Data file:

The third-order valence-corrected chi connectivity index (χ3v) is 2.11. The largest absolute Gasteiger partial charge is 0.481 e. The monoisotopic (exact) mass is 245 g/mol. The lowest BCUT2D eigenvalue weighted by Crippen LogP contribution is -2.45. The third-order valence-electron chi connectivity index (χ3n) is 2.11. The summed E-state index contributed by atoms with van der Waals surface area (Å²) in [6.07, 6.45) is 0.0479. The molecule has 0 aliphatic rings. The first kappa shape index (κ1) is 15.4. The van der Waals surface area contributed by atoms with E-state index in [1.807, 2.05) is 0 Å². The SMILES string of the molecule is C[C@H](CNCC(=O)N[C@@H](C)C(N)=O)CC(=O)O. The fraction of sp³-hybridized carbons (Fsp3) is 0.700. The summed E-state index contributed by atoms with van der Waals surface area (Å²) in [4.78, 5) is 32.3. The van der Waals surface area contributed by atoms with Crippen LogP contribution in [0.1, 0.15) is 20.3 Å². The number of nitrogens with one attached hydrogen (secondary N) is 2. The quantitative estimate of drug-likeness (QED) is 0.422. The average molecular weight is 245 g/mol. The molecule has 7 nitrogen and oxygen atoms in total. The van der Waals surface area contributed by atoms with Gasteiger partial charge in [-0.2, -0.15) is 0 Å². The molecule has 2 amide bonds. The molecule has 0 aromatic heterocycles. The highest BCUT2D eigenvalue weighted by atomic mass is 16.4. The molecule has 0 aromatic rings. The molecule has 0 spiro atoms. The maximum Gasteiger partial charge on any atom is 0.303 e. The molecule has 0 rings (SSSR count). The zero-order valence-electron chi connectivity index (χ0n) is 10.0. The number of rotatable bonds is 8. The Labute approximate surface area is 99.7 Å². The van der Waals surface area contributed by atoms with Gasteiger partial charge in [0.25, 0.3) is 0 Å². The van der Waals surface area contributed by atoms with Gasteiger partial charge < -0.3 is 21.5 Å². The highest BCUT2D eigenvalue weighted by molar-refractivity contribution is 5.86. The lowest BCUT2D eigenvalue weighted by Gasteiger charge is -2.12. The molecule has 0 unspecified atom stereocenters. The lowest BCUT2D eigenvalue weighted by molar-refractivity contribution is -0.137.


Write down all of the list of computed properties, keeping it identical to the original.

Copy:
The third-order valence-corrected chi connectivity index (χ3v) is 2.11. The largest absolute Gasteiger partial charge is 0.481 e. The monoisotopic (exact) mass is 245 g/mol. The lowest BCUT2D eigenvalue weighted by Crippen LogP contribution is -2.45. The third-order valence-electron chi connectivity index (χ3n) is 2.11. The summed E-state index contributed by atoms with van der Waals surface area (Å²) in [6.07, 6.45) is 0.0479. The molecule has 0 aliphatic rings. The first kappa shape index (κ1) is 15.4. The van der Waals surface area contributed by atoms with E-state index in [1.807, 2.05) is 0 Å². The SMILES string of the molecule is C[C@H](CNCC(=O)N[C@@H](C)C(N)=O)CC(=O)O. The fraction of sp³-hybridized carbons (Fsp3) is 0.700. The summed E-state index contributed by atoms with van der Waals surface area (Å²) in [4.78, 5) is 32.3. The van der Waals surface area contributed by atoms with Crippen LogP contribution in [0.1, 0.15) is 20.3 Å². The number of nitrogens with one attached hydrogen (secondary N) is 2. The quantitative estimate of drug-likeness (QED) is 0.422. The average molecular weight is 245 g/mol. The molecule has 7 nitrogen and oxygen atoms in total. The van der Waals surface area contributed by atoms with Gasteiger partial charge in [-0.2, -0.15) is 0 Å². The molecule has 2 amide bonds. The molecule has 0 aromatic heterocycles. The highest BCUT2D eigenvalue weighted by atomic mass is 16.4. The molecule has 0 aromatic rings. The molecule has 0 spiro atoms. The maximum Gasteiger partial charge on any atom is 0.303 e. The molecule has 0 rings (SSSR count). The zero-order valence-electron chi connectivity index (χ0n) is 10.0. The number of rotatable bonds is 8. The Labute approximate surface area is 99.7 Å². The van der Waals surface area contributed by atoms with Gasteiger partial charge in [0.25, 0.3) is 0 Å². The van der Waals surface area contributed by atoms with Gasteiger partial charge < -0.3 is 21.5 Å². The highest BCUT2D eigenvalue weighted by molar-refractivity contribution is 5.86. The lowest BCUT2D eigenvalue weighted by Gasteiger charge is -2.12. The molecule has 0 unspecified atom stereocenters. The lowest BCUT2D eigenvalue weighted by molar-refractivity contribution is -0.137.